The U.S. Department of Education’s Office for Civil Rights (OCR) announced today that it has entered into a resolution agreement with Princeton University in Princeton, New Jersey, to ensure compliance with Title IX of the Education Amendments of 1972 as it applies to sexual harassment and violence. The action follows an OCR investigation which found Princeton to be in violation of Title IX. . .
OCR’s investigation determined Princeton to be in violation of Title IX for failing to promptly and equitably respond to complaints of sexual violence, including sexual assault, and also failing to end the sexually hostile environment for one student. In addition, the policies and procedures used by the university to investigate and respond to assaults and violence did not comply with Title IX.
However, OCR concluded that the university did comply with Title IX by designating and providing notice of its Title IX coordinator and by providing and publicizing compliant notices of nondiscrimination. OCR’s probe was based on complaints filed on behalf of university students.
This fall, Princeton implemented new consolidated policies and procedures that correct many of the deficiencies identified in OCR’s investigation. . .
From Sexual Freedom is No Excuse For Sexual Assault, by Marina Adshade:
As a Canadian, I would like to take this opportunity to say I am sorry. One of our own recently chose to frame the punishment he received from his employers for his personal conduct as nothing more than discrimination against those with non-traditional sexual preferences. According this man, his accusers are women with whom he sought consensual, if perhaps unconventional, relationships who later sought punish him with their allegations. In a lengthy online missive, he argued that his particular sexual preferences are a human right, and as such he should be protected from professional discipline based on his sexual behavior.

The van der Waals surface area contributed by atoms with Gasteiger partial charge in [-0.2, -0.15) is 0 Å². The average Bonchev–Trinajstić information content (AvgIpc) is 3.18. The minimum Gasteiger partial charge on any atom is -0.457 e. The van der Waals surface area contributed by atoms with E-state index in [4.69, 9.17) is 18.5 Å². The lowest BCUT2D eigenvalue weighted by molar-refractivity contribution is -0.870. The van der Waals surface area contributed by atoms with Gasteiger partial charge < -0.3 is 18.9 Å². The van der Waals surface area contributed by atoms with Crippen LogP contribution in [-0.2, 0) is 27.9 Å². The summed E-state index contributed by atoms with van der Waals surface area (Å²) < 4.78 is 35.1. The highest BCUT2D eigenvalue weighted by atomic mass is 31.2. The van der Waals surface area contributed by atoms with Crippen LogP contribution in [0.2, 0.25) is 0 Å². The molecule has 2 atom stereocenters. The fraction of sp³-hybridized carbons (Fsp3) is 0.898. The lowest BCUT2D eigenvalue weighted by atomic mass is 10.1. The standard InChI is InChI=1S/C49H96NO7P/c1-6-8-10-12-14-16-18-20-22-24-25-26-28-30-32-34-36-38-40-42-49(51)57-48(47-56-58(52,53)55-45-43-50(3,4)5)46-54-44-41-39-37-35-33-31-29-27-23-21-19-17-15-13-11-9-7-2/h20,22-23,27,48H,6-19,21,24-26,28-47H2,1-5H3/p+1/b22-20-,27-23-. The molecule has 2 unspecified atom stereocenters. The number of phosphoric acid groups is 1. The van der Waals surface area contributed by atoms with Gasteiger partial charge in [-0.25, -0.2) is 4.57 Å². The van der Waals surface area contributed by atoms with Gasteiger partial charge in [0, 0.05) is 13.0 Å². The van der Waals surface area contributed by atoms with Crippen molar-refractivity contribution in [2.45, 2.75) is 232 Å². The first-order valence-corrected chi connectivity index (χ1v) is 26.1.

The man I am speaking of is NOT Jian Ghomeshi, the Canadian radio celebrity who claimed that he lost his job because his employer found his preference for rough sex “unbecoming of a prominent host on the CBC.” The man I’m speaking of is Robert Hanna, the Canadian-born University of Colorado philosophy professor who was suspended last fall, without pay, after he was accused by two women in his department, one a faculty member and one a graduate student, of sending unwelcome sexually explicit emails.